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Honorary doctorate recipient, longtime benefactor Robert Failing dies at age 89

Dr. Robert M. “Bob” Failing, an alumnus and longtime benefactor of Western Carolina University who received an honorary doctorate from the institution in 2007, died Saturday, Sept. 1, at the age of 89.

A native of Michigan, Failing enrolled at Western Carolina Teachers College (now WCU) in 1948 after an unsuccessful college experience in California, and in later years he was quick to credit the mentorship and inspiration he received from faculty members in Cullowhee as a key to his successful career.

Dr. Robert M. "Bob" Failing

After graduating from Western Carolina in 1951, Failing earned a medical degree at Duke University School of Medicine and began his 40-year career as a pathologist in Santa Barbara, California. In the late 1960s and early 1970s, he earned the title “river rat” by paddling some of the West’s best-known rivers, but Failing’s attention turned toward mountains at age 49. He was an avid mountain climber for the next 18 years, being the ninth person on record to summit all 50 U.S. state high points, including Denali in Alaska, and reaching the high point on six of the Earth’s seven continents.

Failing’s last major climb, in 1994, was the first ascent of Antarctica’s Mount Vaughan with 89-year-old Norman Vaughan, for whom the mountain was named by Admiral Richard Byrd. Vaughan served as the dog “musher” on Byrd’s 1928-30 Antarctica expedition.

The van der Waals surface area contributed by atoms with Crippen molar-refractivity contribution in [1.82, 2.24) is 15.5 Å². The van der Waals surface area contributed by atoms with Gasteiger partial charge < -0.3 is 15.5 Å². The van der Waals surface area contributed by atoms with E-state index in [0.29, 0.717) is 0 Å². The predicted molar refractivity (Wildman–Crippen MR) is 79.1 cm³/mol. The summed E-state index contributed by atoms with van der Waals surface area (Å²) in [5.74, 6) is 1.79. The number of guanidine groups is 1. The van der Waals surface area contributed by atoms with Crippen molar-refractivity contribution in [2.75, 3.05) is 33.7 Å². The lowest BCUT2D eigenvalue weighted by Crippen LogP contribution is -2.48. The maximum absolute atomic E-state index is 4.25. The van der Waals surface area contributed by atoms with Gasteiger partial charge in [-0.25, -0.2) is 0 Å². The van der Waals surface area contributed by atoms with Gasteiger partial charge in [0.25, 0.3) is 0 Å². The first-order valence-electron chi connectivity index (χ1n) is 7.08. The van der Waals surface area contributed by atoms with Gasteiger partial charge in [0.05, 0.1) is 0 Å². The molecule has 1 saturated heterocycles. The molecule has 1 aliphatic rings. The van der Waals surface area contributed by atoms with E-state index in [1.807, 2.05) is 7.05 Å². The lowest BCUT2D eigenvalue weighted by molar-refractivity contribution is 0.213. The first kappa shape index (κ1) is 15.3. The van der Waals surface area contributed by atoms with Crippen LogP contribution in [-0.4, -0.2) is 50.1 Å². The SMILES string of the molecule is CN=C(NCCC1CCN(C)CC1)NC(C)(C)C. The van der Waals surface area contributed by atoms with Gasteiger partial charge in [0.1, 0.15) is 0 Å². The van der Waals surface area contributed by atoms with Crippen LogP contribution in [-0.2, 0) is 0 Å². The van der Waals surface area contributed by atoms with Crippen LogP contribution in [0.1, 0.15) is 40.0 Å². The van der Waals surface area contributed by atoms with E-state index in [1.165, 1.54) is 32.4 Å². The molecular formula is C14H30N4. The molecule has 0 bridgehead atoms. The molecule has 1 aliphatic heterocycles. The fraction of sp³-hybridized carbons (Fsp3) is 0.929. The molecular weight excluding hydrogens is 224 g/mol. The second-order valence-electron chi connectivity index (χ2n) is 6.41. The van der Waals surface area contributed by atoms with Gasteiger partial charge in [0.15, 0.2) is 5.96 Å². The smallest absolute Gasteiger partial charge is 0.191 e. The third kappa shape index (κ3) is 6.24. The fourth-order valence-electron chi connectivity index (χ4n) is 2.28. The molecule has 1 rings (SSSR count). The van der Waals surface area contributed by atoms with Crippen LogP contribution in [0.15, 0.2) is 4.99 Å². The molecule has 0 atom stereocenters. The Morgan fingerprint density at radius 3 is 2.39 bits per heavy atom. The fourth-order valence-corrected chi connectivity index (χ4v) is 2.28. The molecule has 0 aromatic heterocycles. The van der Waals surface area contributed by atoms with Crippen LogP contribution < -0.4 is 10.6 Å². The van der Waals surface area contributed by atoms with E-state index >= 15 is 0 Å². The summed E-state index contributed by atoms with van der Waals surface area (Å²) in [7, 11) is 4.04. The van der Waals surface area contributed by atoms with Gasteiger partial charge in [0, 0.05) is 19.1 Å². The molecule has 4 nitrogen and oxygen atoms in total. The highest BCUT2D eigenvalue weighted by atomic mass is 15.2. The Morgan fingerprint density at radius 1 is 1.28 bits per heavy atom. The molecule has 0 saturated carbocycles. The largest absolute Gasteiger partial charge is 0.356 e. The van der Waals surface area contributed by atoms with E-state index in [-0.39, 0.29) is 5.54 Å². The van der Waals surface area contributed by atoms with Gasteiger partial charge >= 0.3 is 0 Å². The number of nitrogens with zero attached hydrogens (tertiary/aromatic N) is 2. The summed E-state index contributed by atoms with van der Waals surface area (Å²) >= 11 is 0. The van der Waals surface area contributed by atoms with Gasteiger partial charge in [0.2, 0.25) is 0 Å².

Failing was a member of WCU’s Foundation Board for more than 20 years, and he and wife Nancyann regularly made trips back to Western North Carolina from California to visit campus and a home they maintained in Waynesville. Over the years, the couple provided financial support for a wide range of WCU programs in the areas of academics, athletics, student recreation and the arts, including funding for an endowed scholarship for nursing majors and $100,000 for construction of the west stands of E.J. Whitmire Stadium. Years before WCU’s Campus Recreation Center and indoor climbing wall became a reality, the Failings financed the purchase of a climbing spire for students to use in honing their climbing skills, and Robert Failing later donated his collection of rare mountaineering books to Special Collections at Hunter Library. WCU's Alumni Association recognized him with an award for professional achievement in 1982.

As he received an honorary doctorate in science during a May 2007 commencement ceremony, Failing reflected on the mentorship he received from J. Gerald Eller, a member of Western Carolina’s class of 1943 who taught biology when Failing was a student. Eller taught continuously at the institution from 1947 until his retirement in 1983 and was the first dean of the School of Arts and Sciences, now the College of Arts and Sciences.

Failing told the commencement audience that he was a young man lacking direction when he arrived at Western Carolina. “Over the 56 years since I graduated from Western, I have reflected many times on the impact this institution has had upon my life – what has made the difference between who I was and who I became,” he said. “It was, and is, the faculty – the dedicated teachers like Dr. Eller.”

Survivors include Failing’s wife Nancyann, three children, two step-children, six grandchildren and three step-grandchildren.

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